Rains fail to replenish lakes

Poorly managed drains, encroached catchment areas are culprits
Last Updated : 10 September 2013, 20:19 IST
Last Updated : 10 September 2013, 20:19 IST

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Heavy rain which lashed Bangalore for the last two days may have been a welcome development for a City reeling under a severe water crisis for the last two years, but they proved inadequate to fill a majority of lakes here.

On Sunday alone, the City received rainfall ranging between 42 mm and 55 mm, wreaking havoc in low-lying areas, where water gushed into the houses, destroyed property and made life difficult for residents.

This development, however, was in stark contrast to the areas of Uttarahalli Lake and Halagevaderahalli, lake near Rajarajeshwari Nagar, which look as parched as they did during summer, diminishing Bangalore’s reputation as a thriving City of lakes.

Once renowned for its 1,000 tanks and lakes, the City currently can lay claim to just 205 lakes. Of these, 55 are with Bruhat Bangalore Mahanagara Palike (BBMP), 123 are with the Bangalore Development Authority (BDA), four with the Lake Development Authority (LDA), five with the Karnataka Forest department and 18 lakes under the Minor Irrigation department. Barring several prominent lakes such as Sankey Tank, Hebbal Lake, Vengaiayana Kere, none have received water in monsoon. As many as 90 per cent of Bangalore’s lakes have failed to get water, sources said.

Sarakki Lake remains a cesspool of sewage, while Kacharakanahalli Lake near Hebbal continues to remain a playground. Another water body, Kengeri Lake, has become completely choked with weeds and remains a breeding ground for mosquitoes.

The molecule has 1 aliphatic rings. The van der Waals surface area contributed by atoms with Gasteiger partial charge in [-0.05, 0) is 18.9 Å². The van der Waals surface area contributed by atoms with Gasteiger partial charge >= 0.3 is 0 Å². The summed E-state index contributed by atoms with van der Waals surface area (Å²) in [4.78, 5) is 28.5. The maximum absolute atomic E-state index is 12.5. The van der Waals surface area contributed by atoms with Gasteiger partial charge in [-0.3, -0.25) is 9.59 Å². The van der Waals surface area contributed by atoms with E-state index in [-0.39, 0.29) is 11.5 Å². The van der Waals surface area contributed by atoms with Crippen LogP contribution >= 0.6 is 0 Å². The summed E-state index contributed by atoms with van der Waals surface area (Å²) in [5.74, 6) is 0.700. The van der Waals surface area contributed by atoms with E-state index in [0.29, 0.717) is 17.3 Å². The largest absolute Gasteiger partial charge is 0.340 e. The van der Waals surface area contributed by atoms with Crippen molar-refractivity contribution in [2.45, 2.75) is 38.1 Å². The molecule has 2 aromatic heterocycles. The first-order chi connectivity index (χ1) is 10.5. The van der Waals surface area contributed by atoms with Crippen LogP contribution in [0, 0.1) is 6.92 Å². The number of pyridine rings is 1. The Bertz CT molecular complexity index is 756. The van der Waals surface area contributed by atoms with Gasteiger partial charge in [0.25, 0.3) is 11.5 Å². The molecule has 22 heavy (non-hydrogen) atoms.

Man-made problem

According to Nivedita Sunkad, a resident of Halagevaderahalli, who has been fighting to protect and develop the Halagevaderahalli Lake, the water body has not received even 25 per cent of rainwater this year.

“There is a stormwater drain adjacent to the lake, but sewage flows right into it,” she said. “The BBMP had planned to connect the stormwater drain to the lake, but it is of no use unless the sewage is diverted from it.” Requesting anonymity, an officer in the Lake Development Authority blamed encroachment of stor water drains and catchment areas for the problem.

“Unless the stormwater drains and catchment areas are protected, none of the lakes in the City will receive water,” he said. He added that the water quality of the four lakes in the LDA’s custody — Hebbal, Agaram, Nagavara and Vengaiana Kere — is questionable as the water is not potable.

“Sewage continues to flow into these lakes,” he said. The view was echoed by a senior BBMP engineer in the Lake division, who also blamed the encroachment of stormwater drains and their catchment areas.

Govt mismanagement

Leo Saldanha of Environment Support Group accused the Bangalore Water Supply and Sewerage Board (BWSSB) of allowing the canals (Raja Kaluves) to become carriers of sewage.

According to Saldanha, the natural watershed has been extensively destroyed over an area of about 1,300 sq km for which BDA, NICE and the Karnataka Industrial Areas Development Board (KIADB) are equally responsible.

Published 10 September 2013, 20:19 IST

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